Like many a prestige television show, the novel is enjoyable, sometimes addictive, occasionally ridiculous. In the first section, Anthony, idiot teen that he is, commandeers his dad’s motorbike to sneak out to a party. It’s stolen, naturally. The culprit is Hacine, the son of Moroccan parents. To reckon with stereotype is to juggle with knives, and Mathieu doesn’t emerge unscarred. Hacine’s trajectory from local hoodlum to worse (spoiler averted) is not imaginative, but perhaps that is the intention, to conjure the few options for first-generation immigrants in France. I should note that by the book’s end, Hacine is given the most surprising and lovely near-redemption.
I’ll belabor the metaphor. Like many a prestige television show, the novel is at its best at the outset—idiosyncratic, irresistible, atmospheric. The second section (I almost said “season”) offers a satisfying advancement on the first, visiting the characters a couple of years on. By its third section, though, the text’s desire to say something important becomes too urgent. The author chooses a device that challenges credulity—all the characters gather for Bastille Day fireworks—to make a statement not about his players but the place:
For some time now, downtown Heillange was being pulled in different directions. Businesses were heading out to the periphery while the historic core, with its streets and buildings, was being renovated at great expense. The mayor was ambitious, and he had accommodating bankers. There were practically no factories left in the valley, and young people were leaving for lack of jobs.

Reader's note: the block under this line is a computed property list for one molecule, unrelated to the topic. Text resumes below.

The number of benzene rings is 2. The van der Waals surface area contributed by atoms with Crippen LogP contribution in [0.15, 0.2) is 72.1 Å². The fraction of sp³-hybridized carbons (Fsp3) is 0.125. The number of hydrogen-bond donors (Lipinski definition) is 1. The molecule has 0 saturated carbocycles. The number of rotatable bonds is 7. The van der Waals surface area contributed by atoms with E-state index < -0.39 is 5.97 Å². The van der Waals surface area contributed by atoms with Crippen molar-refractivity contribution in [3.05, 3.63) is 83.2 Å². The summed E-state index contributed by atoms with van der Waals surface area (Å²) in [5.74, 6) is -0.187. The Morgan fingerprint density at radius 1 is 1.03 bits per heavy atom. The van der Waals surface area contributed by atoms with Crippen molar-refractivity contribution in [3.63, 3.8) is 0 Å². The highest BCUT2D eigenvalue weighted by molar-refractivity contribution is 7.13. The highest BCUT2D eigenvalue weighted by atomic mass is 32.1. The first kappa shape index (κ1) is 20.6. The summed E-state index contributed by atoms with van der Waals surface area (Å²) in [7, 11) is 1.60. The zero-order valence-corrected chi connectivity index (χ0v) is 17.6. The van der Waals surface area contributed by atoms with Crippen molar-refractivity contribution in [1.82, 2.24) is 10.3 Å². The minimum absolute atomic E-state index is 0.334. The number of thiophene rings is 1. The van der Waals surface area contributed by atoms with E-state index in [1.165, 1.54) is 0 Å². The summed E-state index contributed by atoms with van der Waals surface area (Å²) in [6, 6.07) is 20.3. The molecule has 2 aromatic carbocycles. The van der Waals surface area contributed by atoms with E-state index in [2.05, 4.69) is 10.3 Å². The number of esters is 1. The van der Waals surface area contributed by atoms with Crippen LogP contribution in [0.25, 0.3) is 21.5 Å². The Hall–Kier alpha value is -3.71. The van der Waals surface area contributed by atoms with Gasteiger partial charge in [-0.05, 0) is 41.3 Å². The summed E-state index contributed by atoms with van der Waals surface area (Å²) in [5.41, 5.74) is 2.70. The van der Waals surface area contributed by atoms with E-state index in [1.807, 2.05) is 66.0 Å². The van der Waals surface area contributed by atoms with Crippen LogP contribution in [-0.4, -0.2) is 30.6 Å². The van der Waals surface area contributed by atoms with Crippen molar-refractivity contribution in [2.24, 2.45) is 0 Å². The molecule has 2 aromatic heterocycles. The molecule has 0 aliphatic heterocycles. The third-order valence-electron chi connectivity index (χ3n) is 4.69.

American readers will recognize in this the preamble familiar from all those aforementioned profiles of Trump voters. Unlike so many of our journalists, Mathieu does not shy from the difficult stuff. Here’s a minor character’s xenophobia: “The real problem was the influx of immigrants. You could just do the math. The number of immigrants, about three million, exactly matched the number of the unemployed. Hell of a coincidence, right?” It’s not easy to animate these social messages; the novel that aspires to always risks collapse, like a too-heavy cake.
Mathieu is better at creating people than making political points. The former is much harder, and what we want of our novelists anyway. Consider Hélène’s fate, sketched out in a few efficient lines: “She was forgotten. She kept boxes of cookies, candies, and peanuts in a locked drawer, and nibbled. She gained twenty-five pounds.” She’s a small presence in this book, but I was moved to read of her quiet despair in an office park.
As the novel draws down, the writer strains to deliver a moral: capitalism is destructive, globalization frightening, poverty immoral, and a life of conventional domesticity almost unavoidable. I accept those lessons, even if I was irritated by some of the novel’s more cinematic flourishes. As it opened with the theft of a motorbike, you can guess it will conclude with another motorbike, another theft. That said: I’m someone who’s (unfailingly!) tearful at a television show’s finale—Dorothy abandoning the rest of the golden girls; that awful Sia song and everyone from Six Feet Under dying. A little silly, sure, but sometimes it’s a comfort to let go, to let art transport us.
Rumaan Alam is the author of the novels Rich and Pretty and That Kind of Mother; his novel Leave the World Behind will be published in October.